Treasury prices fell slightly Friday on news that the U.S. added 227,000 jobs last month.
The price of the 10-year Treasury note dropped 12.5 cents for every $100 invested. The 10-year yield, which is used as a benchmark for mortgages and other loans, rose to 2.03 percent, up from 2.02 percent late Thursday.
The hiring was stronger than economists had forecast, but the unemployment rate remained unchanged from January at 8.3 percent. The Labor Department also said more jobs were added in December and January than previously estimated.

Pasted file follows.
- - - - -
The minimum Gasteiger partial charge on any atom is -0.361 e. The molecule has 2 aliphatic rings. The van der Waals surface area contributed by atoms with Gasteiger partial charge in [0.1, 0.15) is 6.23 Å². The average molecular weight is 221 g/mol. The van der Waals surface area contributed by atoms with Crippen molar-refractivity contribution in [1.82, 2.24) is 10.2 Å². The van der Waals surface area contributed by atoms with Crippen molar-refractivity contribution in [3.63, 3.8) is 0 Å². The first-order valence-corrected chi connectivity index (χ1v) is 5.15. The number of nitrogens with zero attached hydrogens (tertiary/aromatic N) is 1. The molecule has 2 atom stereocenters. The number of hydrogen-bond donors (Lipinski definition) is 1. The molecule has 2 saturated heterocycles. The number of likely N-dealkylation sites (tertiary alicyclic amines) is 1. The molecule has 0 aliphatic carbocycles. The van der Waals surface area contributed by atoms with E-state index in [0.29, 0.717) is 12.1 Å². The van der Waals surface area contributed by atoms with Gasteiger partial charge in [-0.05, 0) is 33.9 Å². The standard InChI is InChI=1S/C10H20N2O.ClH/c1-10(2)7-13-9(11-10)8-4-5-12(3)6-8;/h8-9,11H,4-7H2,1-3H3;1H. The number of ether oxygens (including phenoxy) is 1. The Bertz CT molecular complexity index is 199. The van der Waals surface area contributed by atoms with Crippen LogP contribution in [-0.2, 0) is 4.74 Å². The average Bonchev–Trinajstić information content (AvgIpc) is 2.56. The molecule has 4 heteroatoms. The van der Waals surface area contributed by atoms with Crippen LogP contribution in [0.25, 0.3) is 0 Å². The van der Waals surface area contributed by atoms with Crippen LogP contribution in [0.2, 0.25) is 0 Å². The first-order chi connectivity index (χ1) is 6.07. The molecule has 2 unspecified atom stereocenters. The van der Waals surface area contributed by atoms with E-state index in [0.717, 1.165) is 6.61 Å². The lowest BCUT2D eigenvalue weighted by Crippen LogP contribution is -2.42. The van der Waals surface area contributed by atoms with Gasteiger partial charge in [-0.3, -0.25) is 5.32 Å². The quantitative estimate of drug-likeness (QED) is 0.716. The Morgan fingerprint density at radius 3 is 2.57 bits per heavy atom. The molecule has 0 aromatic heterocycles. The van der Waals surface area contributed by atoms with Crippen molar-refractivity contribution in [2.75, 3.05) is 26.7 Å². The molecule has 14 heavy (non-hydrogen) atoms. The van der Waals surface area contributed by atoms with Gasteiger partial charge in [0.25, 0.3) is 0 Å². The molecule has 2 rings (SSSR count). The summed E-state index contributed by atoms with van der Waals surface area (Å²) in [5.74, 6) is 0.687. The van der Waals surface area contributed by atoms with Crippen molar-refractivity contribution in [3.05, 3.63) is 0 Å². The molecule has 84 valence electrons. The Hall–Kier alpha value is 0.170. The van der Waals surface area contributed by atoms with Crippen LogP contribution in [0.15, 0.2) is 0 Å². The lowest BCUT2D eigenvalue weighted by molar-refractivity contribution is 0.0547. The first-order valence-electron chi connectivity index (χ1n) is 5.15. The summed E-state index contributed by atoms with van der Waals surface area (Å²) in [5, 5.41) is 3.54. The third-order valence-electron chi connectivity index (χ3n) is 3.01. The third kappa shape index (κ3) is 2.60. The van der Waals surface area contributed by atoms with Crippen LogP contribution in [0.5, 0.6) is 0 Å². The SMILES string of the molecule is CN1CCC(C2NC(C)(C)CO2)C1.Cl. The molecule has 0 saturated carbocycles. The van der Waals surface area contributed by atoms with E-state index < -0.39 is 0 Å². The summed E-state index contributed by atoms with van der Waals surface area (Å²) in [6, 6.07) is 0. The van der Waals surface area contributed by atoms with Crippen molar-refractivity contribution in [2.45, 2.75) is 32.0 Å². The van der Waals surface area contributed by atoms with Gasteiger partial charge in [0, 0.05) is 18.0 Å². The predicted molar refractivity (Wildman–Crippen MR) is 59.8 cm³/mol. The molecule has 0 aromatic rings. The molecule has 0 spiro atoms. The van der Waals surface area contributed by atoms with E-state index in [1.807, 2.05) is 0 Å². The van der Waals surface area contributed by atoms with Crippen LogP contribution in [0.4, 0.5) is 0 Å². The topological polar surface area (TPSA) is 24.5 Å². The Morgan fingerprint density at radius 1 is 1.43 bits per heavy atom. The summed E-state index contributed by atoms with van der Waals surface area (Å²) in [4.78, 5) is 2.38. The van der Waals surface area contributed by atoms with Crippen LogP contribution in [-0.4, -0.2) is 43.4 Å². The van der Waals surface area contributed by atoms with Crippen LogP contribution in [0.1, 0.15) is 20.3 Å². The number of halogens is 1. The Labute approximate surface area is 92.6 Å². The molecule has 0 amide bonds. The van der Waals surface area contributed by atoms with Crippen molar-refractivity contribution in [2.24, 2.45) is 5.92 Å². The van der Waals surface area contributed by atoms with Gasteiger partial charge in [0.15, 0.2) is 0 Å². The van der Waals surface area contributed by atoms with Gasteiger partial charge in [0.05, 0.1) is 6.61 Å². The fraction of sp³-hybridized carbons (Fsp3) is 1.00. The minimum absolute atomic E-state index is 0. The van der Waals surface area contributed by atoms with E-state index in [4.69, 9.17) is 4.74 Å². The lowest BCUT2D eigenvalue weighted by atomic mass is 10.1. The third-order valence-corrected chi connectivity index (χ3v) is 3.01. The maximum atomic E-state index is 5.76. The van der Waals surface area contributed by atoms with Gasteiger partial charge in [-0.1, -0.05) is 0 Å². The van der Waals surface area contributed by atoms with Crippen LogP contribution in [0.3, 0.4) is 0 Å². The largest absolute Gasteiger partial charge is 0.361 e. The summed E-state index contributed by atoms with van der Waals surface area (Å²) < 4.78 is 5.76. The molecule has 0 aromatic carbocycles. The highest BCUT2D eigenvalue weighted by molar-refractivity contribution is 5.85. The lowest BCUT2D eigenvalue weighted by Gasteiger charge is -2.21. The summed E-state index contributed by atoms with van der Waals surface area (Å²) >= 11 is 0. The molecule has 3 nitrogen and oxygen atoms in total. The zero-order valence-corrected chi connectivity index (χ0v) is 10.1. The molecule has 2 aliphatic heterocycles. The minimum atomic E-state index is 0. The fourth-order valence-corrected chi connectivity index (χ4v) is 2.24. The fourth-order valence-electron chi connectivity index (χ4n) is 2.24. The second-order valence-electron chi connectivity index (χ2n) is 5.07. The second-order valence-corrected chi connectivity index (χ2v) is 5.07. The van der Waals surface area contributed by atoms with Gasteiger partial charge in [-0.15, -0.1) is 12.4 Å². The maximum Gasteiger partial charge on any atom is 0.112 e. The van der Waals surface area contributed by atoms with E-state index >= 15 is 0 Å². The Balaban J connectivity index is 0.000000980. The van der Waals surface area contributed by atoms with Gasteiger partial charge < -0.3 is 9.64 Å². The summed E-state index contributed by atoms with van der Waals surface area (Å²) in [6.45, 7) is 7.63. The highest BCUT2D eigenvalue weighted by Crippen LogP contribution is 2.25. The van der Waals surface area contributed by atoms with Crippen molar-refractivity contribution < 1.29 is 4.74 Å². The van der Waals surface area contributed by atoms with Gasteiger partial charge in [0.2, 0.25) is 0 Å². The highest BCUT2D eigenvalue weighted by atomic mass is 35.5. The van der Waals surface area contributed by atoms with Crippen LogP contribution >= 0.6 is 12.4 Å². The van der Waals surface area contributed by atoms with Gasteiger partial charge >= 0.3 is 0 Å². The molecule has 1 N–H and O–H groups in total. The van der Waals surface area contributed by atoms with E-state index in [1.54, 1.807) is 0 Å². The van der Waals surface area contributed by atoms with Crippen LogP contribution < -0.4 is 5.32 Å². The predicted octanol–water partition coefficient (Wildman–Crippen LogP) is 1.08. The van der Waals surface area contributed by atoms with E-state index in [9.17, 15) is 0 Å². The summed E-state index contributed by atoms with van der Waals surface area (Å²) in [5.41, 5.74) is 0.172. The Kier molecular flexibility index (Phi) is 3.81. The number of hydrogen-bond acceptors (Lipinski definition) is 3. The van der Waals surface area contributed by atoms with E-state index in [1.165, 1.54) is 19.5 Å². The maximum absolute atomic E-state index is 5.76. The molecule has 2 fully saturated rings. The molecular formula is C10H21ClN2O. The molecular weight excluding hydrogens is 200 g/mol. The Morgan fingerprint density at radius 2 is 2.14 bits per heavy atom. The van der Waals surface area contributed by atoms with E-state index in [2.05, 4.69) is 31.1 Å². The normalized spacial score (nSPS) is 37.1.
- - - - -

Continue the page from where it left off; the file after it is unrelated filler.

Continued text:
Traders usually sell ultra-safe Treasurys on signs of economic strength. When bond prices fall, their yields rise.
In other trading, the 30-year bond fell 6.25 cents for every $100. Its yield rose to 3.19 percent from 3.18 percent Thursday. The yield on the 2-year note edged up to 0.33 percent from 0.31 percent.
In the market for short-term Treasurys, the 3-month T-bill paid a yield of 0.08 percent.